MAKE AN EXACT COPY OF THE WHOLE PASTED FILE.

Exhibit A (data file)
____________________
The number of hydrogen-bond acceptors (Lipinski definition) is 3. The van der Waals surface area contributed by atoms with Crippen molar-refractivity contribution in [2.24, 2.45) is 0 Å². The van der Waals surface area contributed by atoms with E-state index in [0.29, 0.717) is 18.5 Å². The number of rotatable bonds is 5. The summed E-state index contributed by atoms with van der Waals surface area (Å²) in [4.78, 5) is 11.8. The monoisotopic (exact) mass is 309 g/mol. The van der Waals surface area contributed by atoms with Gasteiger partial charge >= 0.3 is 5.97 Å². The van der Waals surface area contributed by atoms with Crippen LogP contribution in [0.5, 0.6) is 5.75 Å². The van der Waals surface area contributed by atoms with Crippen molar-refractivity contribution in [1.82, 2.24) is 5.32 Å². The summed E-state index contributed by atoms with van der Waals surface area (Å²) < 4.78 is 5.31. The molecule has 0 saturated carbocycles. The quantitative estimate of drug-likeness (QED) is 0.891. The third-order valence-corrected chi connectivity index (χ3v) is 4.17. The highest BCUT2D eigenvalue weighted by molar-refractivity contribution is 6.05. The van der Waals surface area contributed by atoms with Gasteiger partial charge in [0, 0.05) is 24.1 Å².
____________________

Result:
The number of hydrogen-bond acceptors (Lipinski definition) is 3. The van der Waals surface area contributed by atoms with Crippen molar-refractivity contribution in [2.24, 2.45) is 0 Å². The van der Waals surface area contributed by atoms with E-state index in [0.29, 0.717) is 18.5 Å². The number of rotatable bonds is 5. The summed E-state index contributed by atoms with van der Waals surface area (Å²) in [4.78, 5) is 11.8. The monoisotopic (exact) mass is 309 g/mol. The van der Waals surface area contributed by atoms with Gasteiger partial charge >= 0.3 is 5.97 Å². The van der Waals surface area contributed by atoms with Crippen LogP contribution in [0.5, 0.6) is 5.75 Å². The van der Waals surface area contributed by atoms with Crippen molar-refractivity contribution in [1.82, 2.24) is 5.32 Å². The summed E-state index contributed by atoms with van der Waals surface area (Å²) < 4.78 is 5.31. The molecule has 0 saturated carbocycles. The quantitative estimate of drug-likeness (QED) is 0.891. The third-order valence-corrected chi connectivity index (χ3v) is 4.17. The highest BCUT2D eigenvalue weighted by molar-refractivity contribution is 6.05. The van der Waals surface area contributed by atoms with Gasteiger partial charge in [0, 0.05) is 24.1 Å².